• Lazzeri, F. (2014b). On defining behavior: Some conceptual preliminaries. Behavior and Philosophy.

  • Millikan, R. G. (1993). White queen psychology and other essays for Alice. Cambridge: MIT Press.

    Google Scholar 

  • Noë, A. (2004). Action in perception. Cambridge: MIT Press.

  • Noë, A. (2009). Out of our heads: Why you are not your brain, and other lessons from the biology of consciousness. New York: Hill & Wang.

    Google Scholar 

  • O’Regan, K., & Noë, A. (2001). A sensorimotor account of vision and visual consciousness. Behavioral and Brain Sciences, 24, 939–1031. doi:10.1017/S0140525X01000115.

    PubMed  Article  Google Scholar 

  • Palmer, D. C. (2003). Cognition. In K. A. Lattal & P. N. Chase (Eds.), Behavior theory and philosophy (pp. 167–185). New York: Kluwer.

    Chapter  Google Scholar 

  • Putnam, H. (1975). The meaning of ‘meaning’. In Mind, language, and reality (pp. 215–271). Cambridge: Cambridge University Press.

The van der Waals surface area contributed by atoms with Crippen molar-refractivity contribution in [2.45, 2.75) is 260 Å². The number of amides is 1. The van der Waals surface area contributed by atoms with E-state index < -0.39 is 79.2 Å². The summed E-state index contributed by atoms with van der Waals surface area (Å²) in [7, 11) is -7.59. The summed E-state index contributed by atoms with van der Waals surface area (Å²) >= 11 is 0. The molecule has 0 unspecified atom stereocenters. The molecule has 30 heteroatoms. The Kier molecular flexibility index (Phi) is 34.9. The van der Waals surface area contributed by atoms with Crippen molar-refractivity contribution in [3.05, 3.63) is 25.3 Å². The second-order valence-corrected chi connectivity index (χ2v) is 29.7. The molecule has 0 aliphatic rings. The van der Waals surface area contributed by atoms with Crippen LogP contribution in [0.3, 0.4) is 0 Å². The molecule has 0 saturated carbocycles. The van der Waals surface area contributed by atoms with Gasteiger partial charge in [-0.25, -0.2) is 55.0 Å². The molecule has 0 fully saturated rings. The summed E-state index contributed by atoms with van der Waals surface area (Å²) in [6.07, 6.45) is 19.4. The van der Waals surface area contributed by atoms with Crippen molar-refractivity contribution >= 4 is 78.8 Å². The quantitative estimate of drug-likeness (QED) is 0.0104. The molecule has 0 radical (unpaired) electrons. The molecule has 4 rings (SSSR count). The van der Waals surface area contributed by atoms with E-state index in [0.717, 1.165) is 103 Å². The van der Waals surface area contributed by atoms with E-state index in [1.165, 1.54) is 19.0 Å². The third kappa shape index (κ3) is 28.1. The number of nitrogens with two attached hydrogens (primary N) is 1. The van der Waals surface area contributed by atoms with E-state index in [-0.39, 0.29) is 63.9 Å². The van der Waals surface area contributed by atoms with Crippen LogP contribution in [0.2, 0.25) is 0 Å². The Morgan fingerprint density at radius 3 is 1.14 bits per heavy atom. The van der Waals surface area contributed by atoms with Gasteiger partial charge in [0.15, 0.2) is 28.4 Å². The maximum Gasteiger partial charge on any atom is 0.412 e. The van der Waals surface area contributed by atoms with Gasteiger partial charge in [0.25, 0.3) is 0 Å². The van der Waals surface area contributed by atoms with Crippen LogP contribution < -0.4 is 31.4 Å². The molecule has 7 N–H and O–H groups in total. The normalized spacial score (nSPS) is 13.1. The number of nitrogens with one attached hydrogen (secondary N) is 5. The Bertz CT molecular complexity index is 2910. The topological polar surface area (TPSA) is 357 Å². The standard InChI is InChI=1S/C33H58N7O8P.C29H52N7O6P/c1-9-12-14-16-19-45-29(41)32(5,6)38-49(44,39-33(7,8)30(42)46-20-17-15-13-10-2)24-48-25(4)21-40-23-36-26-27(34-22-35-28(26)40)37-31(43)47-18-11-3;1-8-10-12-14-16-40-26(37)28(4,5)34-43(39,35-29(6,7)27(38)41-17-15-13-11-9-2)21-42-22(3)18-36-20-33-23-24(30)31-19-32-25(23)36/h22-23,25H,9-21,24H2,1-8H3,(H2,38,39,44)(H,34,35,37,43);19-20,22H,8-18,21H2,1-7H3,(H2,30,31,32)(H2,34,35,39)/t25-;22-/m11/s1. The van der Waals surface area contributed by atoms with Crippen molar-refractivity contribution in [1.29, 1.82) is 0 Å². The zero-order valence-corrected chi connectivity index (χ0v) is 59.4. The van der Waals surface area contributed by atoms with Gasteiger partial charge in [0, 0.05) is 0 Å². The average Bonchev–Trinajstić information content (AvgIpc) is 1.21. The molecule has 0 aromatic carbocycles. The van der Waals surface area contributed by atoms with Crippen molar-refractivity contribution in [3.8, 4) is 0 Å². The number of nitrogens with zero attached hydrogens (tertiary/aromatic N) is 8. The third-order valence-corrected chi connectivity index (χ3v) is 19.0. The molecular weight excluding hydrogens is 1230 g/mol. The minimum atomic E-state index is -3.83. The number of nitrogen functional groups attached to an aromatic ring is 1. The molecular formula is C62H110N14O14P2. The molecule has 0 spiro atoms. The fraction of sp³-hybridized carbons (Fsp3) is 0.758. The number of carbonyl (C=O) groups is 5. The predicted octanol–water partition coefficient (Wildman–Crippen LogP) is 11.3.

Chapter  Google Scholar 

  • Rachlin, H. (1994). Behavior and mind: The roots of modern psychology. New York: Oxford University Press.

    Google Scholar 

  • Rachlin, H. (2012). Is the mind in the brain? A review of Out of our heads: why you are not your brain, and other lessons from the biology of consciousness, by Alva Noë. Journal of the Experimental Analysis of Behavior, 98, 131–137. doi:10.1901/jeab.2012.98-131.

    PubMed Central  Article  Google Scholar 

  • Rockwell, W. T. (2005). Neither brain nor ghost: A nondualist alternative to the mind-brain identity theory. Cambridge: MIT Press.

    Google Scholar 

  • Rowlands, M. (2003). Externalism: Putting mind and world back together again. Montreal: McGill Queen’s University Press.

    Google Scholar 

  • Rowlands, M. (2010). The new science of the mind. Cambridge: MIT Press.

    Book  Google Scholar 

  • Rupert, R. (2004). Challenges to the hypothesis of extended cognition. Journal of Philosophy, 101, 389–428.

    Google Scholar